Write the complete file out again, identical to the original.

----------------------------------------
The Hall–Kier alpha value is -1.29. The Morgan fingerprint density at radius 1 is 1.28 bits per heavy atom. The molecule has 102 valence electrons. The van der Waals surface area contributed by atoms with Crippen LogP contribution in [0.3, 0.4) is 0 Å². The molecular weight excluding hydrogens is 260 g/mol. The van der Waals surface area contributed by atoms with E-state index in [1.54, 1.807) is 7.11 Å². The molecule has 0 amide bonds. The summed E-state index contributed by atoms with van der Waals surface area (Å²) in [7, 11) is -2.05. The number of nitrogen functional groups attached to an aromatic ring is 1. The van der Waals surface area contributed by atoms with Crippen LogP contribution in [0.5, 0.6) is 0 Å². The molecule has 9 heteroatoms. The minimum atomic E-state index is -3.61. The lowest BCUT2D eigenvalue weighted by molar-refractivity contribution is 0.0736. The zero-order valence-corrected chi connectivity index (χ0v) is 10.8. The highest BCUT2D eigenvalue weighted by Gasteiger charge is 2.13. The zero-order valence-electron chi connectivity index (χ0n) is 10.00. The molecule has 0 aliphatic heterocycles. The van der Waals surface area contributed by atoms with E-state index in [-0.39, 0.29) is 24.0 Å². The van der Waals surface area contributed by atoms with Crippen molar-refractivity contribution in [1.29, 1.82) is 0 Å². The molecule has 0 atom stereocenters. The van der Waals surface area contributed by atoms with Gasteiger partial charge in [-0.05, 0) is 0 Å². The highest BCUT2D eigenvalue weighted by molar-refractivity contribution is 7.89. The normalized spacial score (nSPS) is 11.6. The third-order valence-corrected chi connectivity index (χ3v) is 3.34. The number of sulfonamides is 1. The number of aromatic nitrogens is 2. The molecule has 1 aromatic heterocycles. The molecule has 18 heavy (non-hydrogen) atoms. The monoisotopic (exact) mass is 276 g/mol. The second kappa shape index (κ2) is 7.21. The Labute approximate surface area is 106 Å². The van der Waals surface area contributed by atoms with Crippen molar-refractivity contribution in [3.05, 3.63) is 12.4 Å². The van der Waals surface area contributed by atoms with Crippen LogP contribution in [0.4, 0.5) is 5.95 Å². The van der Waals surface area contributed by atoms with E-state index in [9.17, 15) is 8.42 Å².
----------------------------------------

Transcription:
The Hall–Kier alpha value is -1.29. The Morgan fingerprint density at radius 1 is 1.28 bits per heavy atom. The molecule has 102 valence electrons. The van der Waals surface area contributed by atoms with Crippen LogP contribution in [0.3, 0.4) is 0 Å². The molecular weight excluding hydrogens is 260 g/mol. The van der Waals surface area contributed by atoms with E-state index in [1.54, 1.807) is 7.11 Å². The molecule has 0 amide bonds. The summed E-state index contributed by atoms with van der Waals surface area (Å²) in [7, 11) is -2.05. The number of nitrogen functional groups attached to an aromatic ring is 1. The van der Waals surface area contributed by atoms with Crippen LogP contribution in [0.5, 0.6) is 0 Å². The molecule has 9 heteroatoms. The minimum atomic E-state index is -3.61. The lowest BCUT2D eigenvalue weighted by molar-refractivity contribution is 0.0736. The zero-order valence-corrected chi connectivity index (χ0v) is 10.8. The highest BCUT2D eigenvalue weighted by Gasteiger charge is 2.13. The zero-order valence-electron chi connectivity index (χ0n) is 10.00. The molecule has 0 aliphatic heterocycles. The van der Waals surface area contributed by atoms with E-state index in [-0.39, 0.29) is 24.0 Å². The van der Waals surface area contributed by atoms with Crippen molar-refractivity contribution in [1.29, 1.82) is 0 Å². The molecule has 0 atom stereocenters. The van der Waals surface area contributed by atoms with Gasteiger partial charge in [-0.05, 0) is 0 Å². The highest BCUT2D eigenvalue weighted by molar-refractivity contribution is 7.89. The normalized spacial score (nSPS) is 11.6. The third-order valence-corrected chi connectivity index (χ3v) is 3.34. The number of sulfonamides is 1. The number of aromatic nitrogens is 2. The molecule has 1 aromatic heterocycles. The molecule has 18 heavy (non-hydrogen) atoms. The monoisotopic (exact) mass is 276 g/mol. The second kappa shape index (κ2) is 7.21. The Labute approximate surface area is 106 Å². The van der Waals surface area contributed by atoms with Crippen molar-refractivity contribution in [3.05, 3.63) is 12.4 Å². The van der Waals surface area contributed by atoms with Crippen LogP contribution in [0.4, 0.5) is 5.95 Å². The van der Waals surface area contributed by atoms with E-state index in [9.17, 15) is 8.42 Å².